The campaign’s organiser is 27-year-old Abu Rumaysah, who once called for Sharia Law in Britain at a press conference held by hate preacher leader Anjem Choudary, the leader of militant group Islam4UK. Former Home Secretary Alan Johnson banned Islam4UK group earlier this year, making it a criminal offence to be a member.
The radical Islamist group Islam4UK, under the leadership of Anjem Choudary, has been banned under counter-terrorism laws. Home Secretary Alan Johnson had announced the ban, which took effect on 14 January. This comes shortly before a planned march of the group through Wootton Bassett to honour Muslims killed in Afghanistan. The small town is known for the informal public mourning for the soldiers of the nearby RAF station killed in Afghanistan.
The group, that among other things aims at establishing the Islamic republic of Britain and introduce shari’a law, has been banned under some of its other names before, e.g. al-Muhajiroun. Its founder, Omar Bakri Muhammad is banned from the UK and lives in Lebanon. Radical in charge Anjem Choudary claims that the ban is a sign of dictatorship and of the fact that freedom and democracy are wrong for the UK. He also explained that he will keep preaching as before.
Various Muslim groups have welcomed the ban, while other commentators feel that this might only render the organization more extreme. Some of its members have been charged with terrorist activities in the past and are still imprisoned. With the new ban, already the membership of Islam4UK becomes a criminal act and can be punished with 10 years in prison.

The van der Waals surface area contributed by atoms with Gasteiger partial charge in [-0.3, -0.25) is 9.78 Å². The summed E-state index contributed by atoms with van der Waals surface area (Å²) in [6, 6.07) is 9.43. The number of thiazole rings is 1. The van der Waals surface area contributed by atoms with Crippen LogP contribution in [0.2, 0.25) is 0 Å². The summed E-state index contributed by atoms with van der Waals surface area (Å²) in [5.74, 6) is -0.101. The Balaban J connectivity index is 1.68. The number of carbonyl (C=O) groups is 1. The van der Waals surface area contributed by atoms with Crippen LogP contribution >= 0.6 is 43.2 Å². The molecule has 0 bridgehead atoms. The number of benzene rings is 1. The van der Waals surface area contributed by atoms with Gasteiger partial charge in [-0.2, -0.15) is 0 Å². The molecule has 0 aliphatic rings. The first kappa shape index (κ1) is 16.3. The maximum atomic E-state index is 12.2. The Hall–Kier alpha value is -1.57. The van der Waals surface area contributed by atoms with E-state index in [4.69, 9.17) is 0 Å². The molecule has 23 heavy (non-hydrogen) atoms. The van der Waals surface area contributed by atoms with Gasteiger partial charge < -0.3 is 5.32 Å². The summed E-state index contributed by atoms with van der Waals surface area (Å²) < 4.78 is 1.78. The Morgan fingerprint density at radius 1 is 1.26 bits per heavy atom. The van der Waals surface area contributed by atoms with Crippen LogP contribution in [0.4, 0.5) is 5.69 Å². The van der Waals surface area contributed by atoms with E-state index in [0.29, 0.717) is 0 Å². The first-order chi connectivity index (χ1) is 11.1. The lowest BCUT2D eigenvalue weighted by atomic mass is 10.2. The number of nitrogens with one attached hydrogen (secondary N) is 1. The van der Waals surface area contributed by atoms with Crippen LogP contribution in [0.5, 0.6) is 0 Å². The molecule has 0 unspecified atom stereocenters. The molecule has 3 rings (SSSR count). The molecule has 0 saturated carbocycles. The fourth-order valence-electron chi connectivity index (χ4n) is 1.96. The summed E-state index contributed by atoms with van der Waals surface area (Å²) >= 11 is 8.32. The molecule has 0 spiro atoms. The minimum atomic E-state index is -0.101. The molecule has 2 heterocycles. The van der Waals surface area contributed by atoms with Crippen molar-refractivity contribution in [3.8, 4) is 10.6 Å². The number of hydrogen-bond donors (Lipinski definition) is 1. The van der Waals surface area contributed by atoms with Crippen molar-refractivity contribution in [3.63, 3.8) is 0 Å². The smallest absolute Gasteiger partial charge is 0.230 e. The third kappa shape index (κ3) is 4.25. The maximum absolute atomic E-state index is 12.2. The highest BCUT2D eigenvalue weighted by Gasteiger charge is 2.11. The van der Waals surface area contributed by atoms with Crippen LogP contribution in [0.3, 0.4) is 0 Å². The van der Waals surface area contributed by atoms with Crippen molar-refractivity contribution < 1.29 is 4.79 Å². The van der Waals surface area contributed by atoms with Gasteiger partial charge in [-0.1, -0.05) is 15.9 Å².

Islam4UK spokesman Anjem Choudary and Maajid Nawaz, from the counter-extremism think tank the Quilliam Foundation, join Newsnight’s Jeremy Paxman to debate the implications of a government ban on the radical Islamist group Islam4UK.
The extremist organization Al-Muhajiroun, also operating under the name Islam4UK and headed by radical Anjem Choudary, plans a protest march through Wootton Bassett, an English town that has become famous with public mourning ceremonies for British soldiers killed in Afghanistan and Iraq. The Islamist organization now wants to carry 500 coffins through Wootton Bassett in memory of Muslims “murdered in the name of democracy and freedom”. Anjem Choudary claims that those who honor the soldiers are no different to those who support the 7/7 bombers – in fact, Choudary himself has never explicitly denied his support for the 7/7 attacks.
Moderate Muslim groups meanwhile urged the police to stop the protest to prevent a backlash against British Muslims by right-wing British extremist groups. Gordon Brown condemned the plans as “abhorrent and offensive”, while senior police officer Sir Hugh Orde claims it would be better not to stop the march in order to avoid tension. So far, Choudary has made no attempt to withdraw from the plans, despite largest opposition.
Demonstrators calling for shari’a law to be imposed in Britain cancelled a march on October 31 in central London amid security fears. Anjem Choudary, leader of the radical Islamic sect Al Muhajiroun, said organizers Islam4UK had been forced to cancel the planned “March for Shari’a” from the Houses of Parliament to Trafalgar Square because of security concerns.
The Islamic Society of Britain, which was planning to join other organizations in staging a “dignified, non-violent” counter-demonstration, hailed the cancellation as a “great success”. A spokesman said: “Pressure from all sections of the community, including Muslims, has resulted in the Muhajiroun and the hot-heads rethinking their position. They realized very few people would turn up to support them and they would attract only very negative publicity.”
In central London, only about 30 protesters gathered at the base of the statue of Eros in Piccadilly Circus. They were holding placards which read: “Islam will not dominate”, “Free speech will dominate the world”, and “March for England”. Tehmini Kazi, director of British Muslims For Secular Democracy, said the protesters wanted to “reclaim the public spaces for British Muslims”. The group was against everything that Mr. Choudary stood for, she said.
The planned march by radicals from Islam4UK had provoked massive debate among many representatives of society, Muslim and non-Muslim, and also caused right-wing racist groups to plan demonstrations.